As a test professional in waterfall, I was used to getting the code much later and buggier than I expected and being under tremendous pressure to finish my testing before the go-live date hit. Then one day, I found out that there was a better way. Testers could be involved much earlier in the lifecycle, they could participate in requirements and design decisions as they happened, and the code could actually be unit tested before I received it! Heaven? Nope, agile.

Daryl  Kulak's picture Daryl Kulak
Agile in Motion: The Process Purpose Model[article]

In this interview for the Iterations newsletter, Heather Shanholtzer talks with Niel Nickolaisen about the Process Purpose Model, a tool to help identify which features you really need and which you can skip.

Heather Shanholtzer's picture Heather Shanholtzer
Receptiveness to Change[article]

Everyone responds to change differently, whether managers know this or not. A good leader knows this, and doesn't hurt the morale of a team by expecting them to act a way that their incapable of, or that feels unnatural to them. Naomi Karten brings this all to light in this article.

Naomi Karten's picture Naomi Karten
Do the Pre-Flight Check so Your Code Doesn't Crash and Burn After Takeoff[article]

Agile development and continuous integration challenges.  To travel by air, you get to the airport, check in, with any luck get on a plane, and get to your destination. Perhaps you do not arrive precisely on time, but close enough that you make that important meeting or family event. Like jumbo jet pilots, software development teams and project managers have a lot more to worry about than the final consumers of the software or the passengers on the plane. Pilots have to go through a rigorous pre-flight check routine to ensure the plane is in top condition, the correct amount of fuel is on board, hydraulics and electrical systems are all working properly, the flight plan and latest weather is reviewed - and it's all done on the same jet that is being flown. The pilot wouldn't do their pre-flight check on their private Cessna then jump on board the corporate Gulfstream, or a Boeing 767, would they?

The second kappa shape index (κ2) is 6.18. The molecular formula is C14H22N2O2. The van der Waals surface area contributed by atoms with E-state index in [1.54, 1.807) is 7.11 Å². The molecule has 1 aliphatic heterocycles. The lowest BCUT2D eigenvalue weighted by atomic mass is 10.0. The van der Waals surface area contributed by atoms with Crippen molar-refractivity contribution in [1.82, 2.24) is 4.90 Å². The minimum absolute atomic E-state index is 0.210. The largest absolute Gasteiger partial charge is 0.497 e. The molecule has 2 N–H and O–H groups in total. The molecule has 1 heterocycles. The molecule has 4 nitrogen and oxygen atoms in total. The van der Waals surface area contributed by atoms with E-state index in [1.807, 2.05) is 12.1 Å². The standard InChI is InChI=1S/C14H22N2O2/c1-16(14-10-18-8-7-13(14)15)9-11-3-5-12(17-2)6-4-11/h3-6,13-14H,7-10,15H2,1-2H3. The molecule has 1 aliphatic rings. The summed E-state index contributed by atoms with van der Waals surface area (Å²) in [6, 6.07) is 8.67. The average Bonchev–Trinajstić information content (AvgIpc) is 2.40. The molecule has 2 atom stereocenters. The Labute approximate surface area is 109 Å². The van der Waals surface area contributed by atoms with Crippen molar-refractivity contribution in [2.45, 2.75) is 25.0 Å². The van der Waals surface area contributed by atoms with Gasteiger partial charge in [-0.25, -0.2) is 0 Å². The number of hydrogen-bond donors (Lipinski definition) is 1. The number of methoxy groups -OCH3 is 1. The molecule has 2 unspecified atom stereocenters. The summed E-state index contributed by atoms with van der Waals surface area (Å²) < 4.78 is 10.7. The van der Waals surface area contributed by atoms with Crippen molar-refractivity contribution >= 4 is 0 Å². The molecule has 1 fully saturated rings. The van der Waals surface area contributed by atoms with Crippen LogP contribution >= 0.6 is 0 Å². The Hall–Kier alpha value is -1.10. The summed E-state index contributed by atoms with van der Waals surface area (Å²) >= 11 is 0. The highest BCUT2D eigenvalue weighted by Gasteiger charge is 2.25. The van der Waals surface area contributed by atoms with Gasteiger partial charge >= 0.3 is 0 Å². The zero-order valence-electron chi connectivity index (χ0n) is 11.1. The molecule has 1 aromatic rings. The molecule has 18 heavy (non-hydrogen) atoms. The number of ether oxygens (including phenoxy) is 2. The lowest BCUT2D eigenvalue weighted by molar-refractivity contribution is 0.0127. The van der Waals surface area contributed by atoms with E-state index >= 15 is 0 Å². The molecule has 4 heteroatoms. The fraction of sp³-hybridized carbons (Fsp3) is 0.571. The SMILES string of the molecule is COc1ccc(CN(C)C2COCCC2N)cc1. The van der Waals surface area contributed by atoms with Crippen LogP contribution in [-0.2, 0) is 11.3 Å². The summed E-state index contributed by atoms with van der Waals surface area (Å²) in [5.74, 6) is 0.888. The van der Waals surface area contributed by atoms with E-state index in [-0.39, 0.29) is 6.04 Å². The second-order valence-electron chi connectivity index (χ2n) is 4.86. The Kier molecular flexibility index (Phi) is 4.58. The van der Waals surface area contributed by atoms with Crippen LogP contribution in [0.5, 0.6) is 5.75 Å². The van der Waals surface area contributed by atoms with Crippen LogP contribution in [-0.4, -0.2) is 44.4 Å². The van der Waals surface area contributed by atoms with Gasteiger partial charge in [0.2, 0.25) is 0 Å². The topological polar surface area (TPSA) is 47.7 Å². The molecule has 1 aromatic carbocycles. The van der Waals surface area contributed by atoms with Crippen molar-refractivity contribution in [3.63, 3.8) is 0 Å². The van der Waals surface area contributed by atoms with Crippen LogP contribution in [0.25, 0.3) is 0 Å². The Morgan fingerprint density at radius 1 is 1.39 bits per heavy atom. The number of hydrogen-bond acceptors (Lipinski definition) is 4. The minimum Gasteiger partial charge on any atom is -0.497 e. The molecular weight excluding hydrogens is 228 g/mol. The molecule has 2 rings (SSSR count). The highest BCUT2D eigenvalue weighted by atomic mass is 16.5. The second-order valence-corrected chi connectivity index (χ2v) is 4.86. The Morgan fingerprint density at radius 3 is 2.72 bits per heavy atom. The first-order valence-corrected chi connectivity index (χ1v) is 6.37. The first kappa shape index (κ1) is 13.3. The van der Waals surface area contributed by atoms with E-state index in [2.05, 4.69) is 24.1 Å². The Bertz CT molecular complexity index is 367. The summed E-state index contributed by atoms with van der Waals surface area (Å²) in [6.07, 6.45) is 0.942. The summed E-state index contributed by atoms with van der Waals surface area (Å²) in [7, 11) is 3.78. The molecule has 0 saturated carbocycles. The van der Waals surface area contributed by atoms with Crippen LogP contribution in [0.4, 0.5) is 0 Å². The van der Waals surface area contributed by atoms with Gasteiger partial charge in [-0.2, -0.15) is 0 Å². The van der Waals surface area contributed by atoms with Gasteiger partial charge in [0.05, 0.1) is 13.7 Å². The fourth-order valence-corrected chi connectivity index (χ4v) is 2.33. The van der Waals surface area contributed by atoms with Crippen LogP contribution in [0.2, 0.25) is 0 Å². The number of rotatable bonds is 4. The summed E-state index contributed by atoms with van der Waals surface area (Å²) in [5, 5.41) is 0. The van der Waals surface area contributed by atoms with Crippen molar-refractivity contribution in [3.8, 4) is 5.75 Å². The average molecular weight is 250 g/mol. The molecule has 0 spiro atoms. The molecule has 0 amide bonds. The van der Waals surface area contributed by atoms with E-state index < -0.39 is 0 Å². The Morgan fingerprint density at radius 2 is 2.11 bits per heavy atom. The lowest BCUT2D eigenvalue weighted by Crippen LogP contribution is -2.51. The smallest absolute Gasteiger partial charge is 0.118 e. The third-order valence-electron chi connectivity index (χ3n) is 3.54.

Anders  Wallgren's picture Anders Wallgren
Test Managers-Start Managing![article]

Some things in life, like death and taxes, are a given. Software development teams face their own givens: Project schedules will always change and certain teams will suffer because of these changes. If that's to be expected, then why haven't most managers done anything to save their teams from undue stress and abuse? In this column, Dion Johnson explains that we've got to take care of our teams, or else we'll never see the end of team abuse.

Dion Johnson's picture Dion Johnson
Weathering the Storm[article]

The economy, like the weather, is a complex system that cycles through good times and bad. Dark economic clouds are brewing on the horizon. Predictions of inflation, stagnant growth, crushing debt, tightening credit are in the forecast. Payson Hall tells us how to weather the storm.

Payson Hall's picture Payson Hall
Applying Configuration Management to Agile Teams[article]

A variety of agile software development methods and practices have now been around for a solid ten years and existed for at least another ten years prior. Configuration management (CM) for agile development has now been discussed since the turn of the century. So what are the core principles of CM and how can CM help agile teams?

Mario  Moreira's picture Mario Moreira